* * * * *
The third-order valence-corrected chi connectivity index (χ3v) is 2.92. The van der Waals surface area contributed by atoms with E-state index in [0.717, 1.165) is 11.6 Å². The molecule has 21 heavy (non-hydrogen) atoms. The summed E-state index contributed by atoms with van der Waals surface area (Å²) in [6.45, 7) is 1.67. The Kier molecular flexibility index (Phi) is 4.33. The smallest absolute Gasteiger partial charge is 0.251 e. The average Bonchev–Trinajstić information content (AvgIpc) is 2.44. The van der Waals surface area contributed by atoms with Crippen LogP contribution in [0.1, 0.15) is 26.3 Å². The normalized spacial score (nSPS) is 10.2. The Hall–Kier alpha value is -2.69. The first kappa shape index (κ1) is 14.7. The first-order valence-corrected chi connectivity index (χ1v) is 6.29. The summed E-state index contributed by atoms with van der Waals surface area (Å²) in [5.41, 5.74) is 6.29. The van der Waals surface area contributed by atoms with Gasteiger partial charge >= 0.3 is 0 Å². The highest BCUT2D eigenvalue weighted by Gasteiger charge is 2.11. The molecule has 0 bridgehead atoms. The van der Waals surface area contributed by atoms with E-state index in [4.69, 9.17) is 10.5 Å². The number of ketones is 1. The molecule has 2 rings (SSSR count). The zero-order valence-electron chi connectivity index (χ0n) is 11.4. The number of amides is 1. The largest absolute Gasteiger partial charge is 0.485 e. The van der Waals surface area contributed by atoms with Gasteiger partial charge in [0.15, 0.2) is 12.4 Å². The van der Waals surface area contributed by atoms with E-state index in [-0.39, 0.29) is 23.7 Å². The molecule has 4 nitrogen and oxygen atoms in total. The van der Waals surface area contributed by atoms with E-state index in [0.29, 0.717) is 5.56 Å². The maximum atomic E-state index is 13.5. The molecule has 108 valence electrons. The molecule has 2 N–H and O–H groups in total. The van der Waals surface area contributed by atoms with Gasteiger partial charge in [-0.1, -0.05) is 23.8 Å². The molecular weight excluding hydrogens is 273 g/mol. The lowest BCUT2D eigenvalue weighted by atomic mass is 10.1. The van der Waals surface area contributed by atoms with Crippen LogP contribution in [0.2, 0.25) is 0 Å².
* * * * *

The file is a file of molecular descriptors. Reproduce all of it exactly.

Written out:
The third-order valence-corrected chi connectivity index (χ3v) is 2.92. The van der Waals surface area contributed by atoms with E-state index in [0.717, 1.165) is 11.6 Å². The molecule has 21 heavy (non-hydrogen) atoms. The summed E-state index contributed by atoms with van der Waals surface area (Å²) in [6.45, 7) is 1.67. The Kier molecular flexibility index (Phi) is 4.33. The smallest absolute Gasteiger partial charge is 0.251 e. The average Bonchev–Trinajstić information content (AvgIpc) is 2.44. The van der Waals surface area contributed by atoms with Crippen LogP contribution in [0.1, 0.15) is 26.3 Å². The normalized spacial score (nSPS) is 10.2. The Hall–Kier alpha value is -2.69. The first kappa shape index (κ1) is 14.7. The first-order valence-corrected chi connectivity index (χ1v) is 6.29. The summed E-state index contributed by atoms with van der Waals surface area (Å²) in [5.41, 5.74) is 6.29. The van der Waals surface area contributed by atoms with Gasteiger partial charge >= 0.3 is 0 Å². The highest BCUT2D eigenvalue weighted by Gasteiger charge is 2.11. The molecule has 0 bridgehead atoms. The van der Waals surface area contributed by atoms with E-state index in [4.69, 9.17) is 10.5 Å². The number of ketones is 1. The molecule has 2 rings (SSSR count). The zero-order valence-electron chi connectivity index (χ0n) is 11.4. The number of amides is 1. The largest absolute Gasteiger partial charge is 0.485 e. The van der Waals surface area contributed by atoms with Gasteiger partial charge in [0.15, 0.2) is 12.4 Å². The van der Waals surface area contributed by atoms with E-state index in [-0.39, 0.29) is 23.7 Å². The molecule has 4 nitrogen and oxygen atoms in total. The van der Waals surface area contributed by atoms with E-state index in [0.29, 0.717) is 5.56 Å². The maximum atomic E-state index is 13.5. The molecule has 108 valence electrons. The molecule has 2 N–H and O–H groups in total. The van der Waals surface area contributed by atoms with Gasteiger partial charge in [-0.1, -0.05) is 23.8 Å². The molecular weight excluding hydrogens is 273 g/mol. The lowest BCUT2D eigenvalue weighted by atomic mass is 10.1. The van der Waals surface area contributed by atoms with Crippen LogP contribution in [0.2, 0.25) is 0 Å².